4. Would love to see new teams but the biggest road block is the existing teams who do not want to dilute their revenue pool and will use all of their political power to block them. I suspect Andretti resorted to not playing nice only because they were getting the cold shoulder otherwise. Its ridiculous that Andretti backed by Cadillac is having a hard time convincing F1 to let them in, they seem like a better prospect on paper than what Haas ever was (a team that got into F1 by openly claiming they were going to do it on the cheap by buying as much Ferrari stuff as possible).
    I really want to see some new teams, even if it does take some time for them to get up to speed. Events like Marussia scoring their first points with Bianchi at the wheel stand out as great achievements for these underdogs who often do not get given a fair run.

  5. I’d love to see the grid expand with the right t̶e̶r̶m̶s̶ ̶a̶n̶d̶ ̶c̶o̶n̶d̶i̶t̶i̶o̶n̶s̶ money.

    Apologies, mental autocorrect at work there.
    12 teams sounds ideal. 14 (if they changed the rules) would be more fun when someone from the front of the grid gets a full grid penalty. But realistically it would heavily affect the scrap for minor points, sponsorship and advertising (including based on live TV and media coverage of the cars).

  6. What will the 50/50 split actually be. Catering staff of all women and the rest men or one female driver and a split engineering staff?

  7. If they have more than 20 cars then maybe they need to upgrade the points system to cover more than 10 cars. My suggestion is places 11 to 19 for the cars that are classified as having completed the race receive the inverse of the points covering places 9 back to First (limited to 2 decimal places), so the 11th placed car gets the inverse of the points for 9th place, i.e. 1/2 point = 0.5; 12th placed car gets the inverse of 8th place, i.e. 1/4 point = 0.25; 13th = inverse 7th = 1/6 = 0.17; 14th = inverse 6th = 1/8 = 0.13; … 19th place gets inverse of First place = 1/25 points = 0.04 point.
    As an example of how this might work out is currently Lance Stroll and Carlos Sainz are both on 20 points, but Carlos was classified as finishing 12th at Melbourne, so under this system he’d have 20.25 points while Lance Stroll retired from the Saudi Arabian GP on lap 16, so there’d be no points for that since he wasn’t classified as having finished the race.
    My solution to what to do for situations when full points aren’t being awarded is to just not award points for places 11 through to 19.

    1. @drycrust The current points system was designed for a field of 24 or 26 cars, and is way too generous as things stand now that half the field are eligible for points. For backmarker teams, points should be difficult to come by – F1 is not and has never been about participation trophies.

      1. @red-andy absolutely correct. I’ve been watching Formula 1 for long enough that I remember when not only did the top 6 classified finishers receive the only points, but only the best 11 results of the season counted towards each driver’s total for the WDC (although all races counted for the WCC).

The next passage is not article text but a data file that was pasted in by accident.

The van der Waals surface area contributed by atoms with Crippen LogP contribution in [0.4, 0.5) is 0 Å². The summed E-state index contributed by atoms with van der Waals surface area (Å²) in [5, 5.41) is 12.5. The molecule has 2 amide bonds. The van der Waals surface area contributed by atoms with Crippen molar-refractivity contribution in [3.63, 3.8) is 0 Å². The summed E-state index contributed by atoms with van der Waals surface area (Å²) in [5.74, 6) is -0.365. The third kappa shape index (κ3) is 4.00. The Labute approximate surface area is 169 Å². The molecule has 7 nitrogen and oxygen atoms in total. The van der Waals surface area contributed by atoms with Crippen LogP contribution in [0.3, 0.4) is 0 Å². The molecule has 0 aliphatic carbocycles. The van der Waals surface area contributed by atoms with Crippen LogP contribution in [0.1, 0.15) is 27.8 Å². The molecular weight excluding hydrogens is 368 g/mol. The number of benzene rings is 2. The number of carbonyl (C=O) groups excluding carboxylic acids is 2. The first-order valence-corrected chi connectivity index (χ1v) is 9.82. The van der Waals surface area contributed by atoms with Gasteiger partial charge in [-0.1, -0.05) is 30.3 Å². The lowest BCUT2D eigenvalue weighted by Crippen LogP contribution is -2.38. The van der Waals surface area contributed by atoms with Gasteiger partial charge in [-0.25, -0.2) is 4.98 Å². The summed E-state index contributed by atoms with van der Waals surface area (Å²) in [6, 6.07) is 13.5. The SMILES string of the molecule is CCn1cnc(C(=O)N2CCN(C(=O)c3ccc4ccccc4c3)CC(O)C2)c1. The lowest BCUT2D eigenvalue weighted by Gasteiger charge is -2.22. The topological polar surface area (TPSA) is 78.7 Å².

There were also far more entrants back then as well.

        1. @red-andy, @nvherman, Maybe I’d agree with you if the teams weren’t paid for performance, but they are paid for performance. Half the money paid to teams is distributed evenly across the teams, but the other half is performance based, and moving a place up or down on the Constructors Championship is worth millions of dollars. The current point system gives a fairly good relationship between results and TV rights payout for those at the front of the grid because those cars are frequently in the points, but it doesn’t for the cars at the back of the grid because those are frequently ignored by the current point system.
          For example, currently both Williams and AlphaTauri are both on 1 point, but if the points system were to cover places 11 through to 19 then AlphaTauri would be ahead of Williams because the latter have had two retirements and seem to have averaged worse in their race results than AT have. Using the point system I suggested AT would be on 2.36 points while Williams would be on 1.41 points.

      2. I dont agree, id rather see the lower midfield fight harder in every race at all parts of the race, which i think they would if there were points in reach..

      3. There is absolutely nothing wrong with awarding points to all finishers.
        If you stop and think about it, it’s beneficial for everyone to see how every competitor is actually doing in the championship. That’s what points systems are for…

        The big teams will still always have the most points – it’s not like changing the points system is suddenly going to put the big 3 at risk of being overtaken in the championship by McLaren, Haas and Sauber.
        Add the fact that extra points for every place gives lower placed drivers something to fight for right up to the flag, and provides a disincentive to teams thinking about retiring the car with 3 laps to go.

  8. Graham Priestley
    21st April 2023, 13:57

    Let more join and make qualifying relevant. Only top 20 race. That would make it more exciting.